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Explain Why Is It Important To Analyse Deviance In Society. Using Examples To Illustrate Your Answer, Discuss What Such An Analysis Can Tell Us About The Social And Political Implications Of Deviance.

1372 words - 5 pages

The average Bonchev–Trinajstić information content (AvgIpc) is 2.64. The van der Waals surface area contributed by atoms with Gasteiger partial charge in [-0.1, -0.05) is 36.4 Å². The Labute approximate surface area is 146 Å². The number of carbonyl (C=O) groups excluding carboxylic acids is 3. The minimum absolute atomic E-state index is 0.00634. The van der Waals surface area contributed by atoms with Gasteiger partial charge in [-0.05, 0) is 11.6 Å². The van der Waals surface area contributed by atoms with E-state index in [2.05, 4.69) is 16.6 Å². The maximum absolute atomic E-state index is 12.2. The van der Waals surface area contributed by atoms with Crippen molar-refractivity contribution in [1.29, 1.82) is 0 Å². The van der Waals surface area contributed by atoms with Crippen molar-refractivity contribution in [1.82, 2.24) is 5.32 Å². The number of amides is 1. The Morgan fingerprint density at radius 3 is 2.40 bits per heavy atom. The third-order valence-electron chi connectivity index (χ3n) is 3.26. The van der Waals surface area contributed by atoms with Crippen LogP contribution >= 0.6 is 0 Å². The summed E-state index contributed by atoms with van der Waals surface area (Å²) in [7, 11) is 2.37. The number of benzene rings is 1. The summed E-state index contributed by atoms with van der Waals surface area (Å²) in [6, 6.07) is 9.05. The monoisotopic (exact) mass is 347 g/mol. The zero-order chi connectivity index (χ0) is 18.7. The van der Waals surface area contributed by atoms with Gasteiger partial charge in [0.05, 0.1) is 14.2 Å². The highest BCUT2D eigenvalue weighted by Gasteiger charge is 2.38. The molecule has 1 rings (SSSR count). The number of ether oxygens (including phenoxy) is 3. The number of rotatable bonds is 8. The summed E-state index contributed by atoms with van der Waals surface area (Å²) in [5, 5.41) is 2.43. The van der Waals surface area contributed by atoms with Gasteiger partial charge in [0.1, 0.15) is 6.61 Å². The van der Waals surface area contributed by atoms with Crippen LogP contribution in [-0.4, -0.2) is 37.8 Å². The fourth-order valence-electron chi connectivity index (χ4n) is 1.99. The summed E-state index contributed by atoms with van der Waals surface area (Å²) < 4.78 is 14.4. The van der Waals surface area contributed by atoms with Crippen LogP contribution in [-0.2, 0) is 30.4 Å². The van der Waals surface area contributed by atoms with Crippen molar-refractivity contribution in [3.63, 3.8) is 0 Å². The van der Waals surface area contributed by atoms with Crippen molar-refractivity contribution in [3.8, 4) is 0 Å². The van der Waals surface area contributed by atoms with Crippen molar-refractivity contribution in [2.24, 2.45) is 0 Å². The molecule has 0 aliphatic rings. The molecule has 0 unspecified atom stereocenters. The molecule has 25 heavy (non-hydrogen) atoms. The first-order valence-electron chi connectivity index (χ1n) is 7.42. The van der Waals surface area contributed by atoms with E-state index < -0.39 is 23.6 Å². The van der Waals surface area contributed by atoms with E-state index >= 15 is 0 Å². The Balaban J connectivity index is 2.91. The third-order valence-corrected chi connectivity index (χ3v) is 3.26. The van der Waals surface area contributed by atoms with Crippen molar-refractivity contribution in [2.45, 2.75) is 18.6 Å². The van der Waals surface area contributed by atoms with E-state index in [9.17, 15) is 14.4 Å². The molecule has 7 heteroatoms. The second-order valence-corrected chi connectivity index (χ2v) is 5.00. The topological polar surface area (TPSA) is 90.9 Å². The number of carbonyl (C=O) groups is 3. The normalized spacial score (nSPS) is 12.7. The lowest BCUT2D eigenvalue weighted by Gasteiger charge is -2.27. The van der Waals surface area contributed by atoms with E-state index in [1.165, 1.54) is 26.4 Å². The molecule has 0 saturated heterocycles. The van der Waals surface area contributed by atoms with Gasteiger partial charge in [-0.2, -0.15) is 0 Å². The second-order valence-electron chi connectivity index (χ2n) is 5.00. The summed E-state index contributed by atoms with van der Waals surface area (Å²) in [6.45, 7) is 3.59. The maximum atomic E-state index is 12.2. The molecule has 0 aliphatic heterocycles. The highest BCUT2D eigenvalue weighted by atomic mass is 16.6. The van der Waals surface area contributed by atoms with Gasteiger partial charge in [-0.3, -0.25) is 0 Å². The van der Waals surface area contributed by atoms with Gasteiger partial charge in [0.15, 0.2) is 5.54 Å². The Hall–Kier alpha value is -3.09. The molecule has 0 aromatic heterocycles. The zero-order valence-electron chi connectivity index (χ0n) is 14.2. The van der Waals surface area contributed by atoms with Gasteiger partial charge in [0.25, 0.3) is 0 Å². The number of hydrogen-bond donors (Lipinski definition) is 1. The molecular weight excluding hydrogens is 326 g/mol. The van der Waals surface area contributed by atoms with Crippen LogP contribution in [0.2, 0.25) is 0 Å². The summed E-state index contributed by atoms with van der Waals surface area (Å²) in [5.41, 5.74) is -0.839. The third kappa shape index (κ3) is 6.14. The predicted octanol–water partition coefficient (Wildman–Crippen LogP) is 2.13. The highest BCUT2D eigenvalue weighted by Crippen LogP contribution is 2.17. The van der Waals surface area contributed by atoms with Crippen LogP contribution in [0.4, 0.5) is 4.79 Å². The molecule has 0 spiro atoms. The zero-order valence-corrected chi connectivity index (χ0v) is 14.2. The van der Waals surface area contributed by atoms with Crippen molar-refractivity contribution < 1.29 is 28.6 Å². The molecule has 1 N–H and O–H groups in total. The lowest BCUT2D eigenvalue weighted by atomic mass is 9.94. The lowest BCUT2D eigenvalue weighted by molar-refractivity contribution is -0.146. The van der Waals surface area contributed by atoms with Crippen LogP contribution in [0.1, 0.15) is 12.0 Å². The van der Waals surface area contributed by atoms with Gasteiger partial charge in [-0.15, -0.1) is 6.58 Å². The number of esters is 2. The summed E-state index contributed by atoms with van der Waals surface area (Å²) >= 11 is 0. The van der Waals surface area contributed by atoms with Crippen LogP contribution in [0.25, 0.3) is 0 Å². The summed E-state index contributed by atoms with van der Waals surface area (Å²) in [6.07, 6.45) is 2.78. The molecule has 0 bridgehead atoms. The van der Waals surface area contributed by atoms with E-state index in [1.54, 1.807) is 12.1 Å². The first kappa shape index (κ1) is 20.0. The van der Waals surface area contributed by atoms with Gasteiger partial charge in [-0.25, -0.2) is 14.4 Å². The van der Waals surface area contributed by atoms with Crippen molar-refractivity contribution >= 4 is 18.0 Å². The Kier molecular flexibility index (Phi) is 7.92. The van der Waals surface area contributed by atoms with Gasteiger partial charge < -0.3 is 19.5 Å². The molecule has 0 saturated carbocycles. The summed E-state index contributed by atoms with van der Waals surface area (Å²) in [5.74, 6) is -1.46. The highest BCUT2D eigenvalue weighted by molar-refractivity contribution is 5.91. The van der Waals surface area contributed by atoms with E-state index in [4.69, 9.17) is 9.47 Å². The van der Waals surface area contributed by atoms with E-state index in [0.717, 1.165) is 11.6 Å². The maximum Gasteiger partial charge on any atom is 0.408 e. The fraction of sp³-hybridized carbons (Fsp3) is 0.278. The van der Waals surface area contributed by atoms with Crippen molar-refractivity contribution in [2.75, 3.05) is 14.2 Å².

The expression, deviance draws reference to frown upon behaviour in a social context; the breach of various concerted norm that generally exist in a community or in society (Newman 2004). Some types of deviance are determined by criminal law, others by social standards, morality, the expectations of certain social groups, the welfare system or the medical vocation (Roach-anleu 2003).It is subjective to classify what is regarded as deviant since norms and values vary across nations and culture. Various forms of action or behaviour may well be respected in one context, or by certain groups, but may also be viewed negatively by others (Giddens 2001:687). In this essay, we will look at the significance of analyzing deviance through its functions in society, the impact of power on what constitutes deviance, where two theoretical approaches will be highlighted, namely the Conflict Theory and significantly the Labeling Theory, in the context of homosexuality. We will further examine the social and political implications deriving from the Labeling Theory in particular, such as the notion of stigma and its consequences.It is paradoxical that deviance is simultaneously pathological and contributory to the make-up of society; deviant behaviour conventionally denotes the violation of social norms, on the other hand deviance is normal and universal, and actually helps maintain social order to a certain extend. To understand the importance of deviance in society, we must first determine the functions of deviance in a social context. Firstly, deviance elucidates shared values and norms. The establishment of a margin between acceptable behaviour and deviant behaviour helps sustain morality. With the absence of deviance, there would not be conformity in society. Secondly, by addressing deviance through social control allow people to have a clear definition of what constitutes deviance, and seeks to foster and maintain the perimeters on the moral community. Also, responding to deviance reinforces social cohesion by making people more mindful of shared values and norms, hence bringing members in unity through the common indignation against the deviant. Lastly, deviance foster social change; norm-breaking behaviour challenges the status quo by pushing the limitations of the community, in doing so, proposing alternative ways of social conduct (Holmes, Hughes & Julian: 2003).The study of deviance, hence, is directly linked to social power and the influence of social class - the divisions between the privileged and the poor. The shared system of beliefs, values and ideas are framed by those in power and control, which justifies the interests of the dominant groups (Giddens: 2001). This brings us to the examination of the theoretical approaches in the studies of homosexuality as a deviant act. The Conflict Theory suggests that deviance is intentionally chosen and often political by nature. Individuals principally choose to take on deviant behaviour in response to...

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